Is that Design Patent Obvious (and ineligible for patent protection)?

Campbell Soup Company recently won a victory at the Federal Circuit (the top appeals court for patent litigation in the USA) over patent infringement relating to soup can dispensers.

Over a period of nearly ten years, Campbell Soup Co. bought tens of millions of dollars’ worth of the iQ Maximizer gravity feed dispenser from a company called Gamon Plus. Campbell then started buying similar soup dispensers from a different company, Trinity Manufacturing. 

Gamon had a couple of patents on their design, and they sued both Campbell and Trinity for patent infringement. One of the patents, D612646, “Gravity feed dispenser display,” gives a good overview of the dispenser, as in the figure below:

drawing of soup dispenser

Note that the drawing is mostly dashed lines – the dashed lines are NOT part of the invention. This is not a utility patent, it’s a design patent. All that’s claimed are the items depicted with solid lines: the tabs that stop the can at the end and the display above the can. 

linz patent soup dispenser

Campbell and Trinity challenged the patent with an inter partes review (IPR) at the Patent Trial and Appeal Board (PTAB). They claimed that Gamon’s patents were invalid because they were obvious based on an earlier patent D405,622, “Display rack” (the “Linz patent”), which expired in 2013. The Linz patent is depicted below:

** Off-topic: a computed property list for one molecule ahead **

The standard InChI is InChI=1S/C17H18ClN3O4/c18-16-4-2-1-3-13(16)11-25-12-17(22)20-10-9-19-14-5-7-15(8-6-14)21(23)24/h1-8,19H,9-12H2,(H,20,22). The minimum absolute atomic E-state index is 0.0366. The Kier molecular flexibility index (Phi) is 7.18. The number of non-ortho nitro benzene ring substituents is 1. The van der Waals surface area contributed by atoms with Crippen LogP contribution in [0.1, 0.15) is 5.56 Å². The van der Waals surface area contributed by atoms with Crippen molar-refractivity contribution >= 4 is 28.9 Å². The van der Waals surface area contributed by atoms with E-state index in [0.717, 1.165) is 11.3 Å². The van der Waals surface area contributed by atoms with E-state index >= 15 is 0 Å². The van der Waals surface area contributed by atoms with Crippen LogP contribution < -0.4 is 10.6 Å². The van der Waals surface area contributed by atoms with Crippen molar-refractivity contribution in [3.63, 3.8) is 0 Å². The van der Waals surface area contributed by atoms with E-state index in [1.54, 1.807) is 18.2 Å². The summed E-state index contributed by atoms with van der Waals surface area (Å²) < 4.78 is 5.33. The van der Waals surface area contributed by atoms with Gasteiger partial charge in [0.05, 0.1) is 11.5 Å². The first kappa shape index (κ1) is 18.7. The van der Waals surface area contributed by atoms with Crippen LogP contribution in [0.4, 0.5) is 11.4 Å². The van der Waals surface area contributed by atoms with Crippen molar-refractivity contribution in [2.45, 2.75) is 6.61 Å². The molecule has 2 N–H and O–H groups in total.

Note that again, since this is a design patent, the workings of the machine are not included, and are depicted in dashed lines. The patent covers the solid lines, which include the stop for the can at the bottom and the display above. For this patent, the inventor and illustrator chose not to depict the can. The can is shown in the Gamon patent, but it simply adds a little clarity, it doesn’t change what’s patented.

The PTAB ruled against Campbell and Trinity – partly on the basis of factors that have nothing to do with the patent drawings themselves. The PTAB said that the fact that the Gamon design met with commercial success, and was even praised by Campbell, showed that it was “not obvious,” it must have been novel to have achieved such success. 

The Federal Circuit overruled the PTAB. The ruling pointed out that Gamon’s product, the iQ Maximizer, had significant unclaimed functional elements – and it could have been those functional elements that led to the product’s commercial success, not the claimed minor design differences from the Linz patent. One of the key elements to Gamon’s success was supposedly the label above the dispenser, which would have been obvious to anyone looking at the Linz patent.

This court case, Campbell Soup Company v. Gamon Plus, Inc.highlights how important the drawings are claiming patent protection, and how small features can become the center of expensive litigation.

Please contact us if you have any questions about patent drawings, or if we can help you with drawings on your next patent application.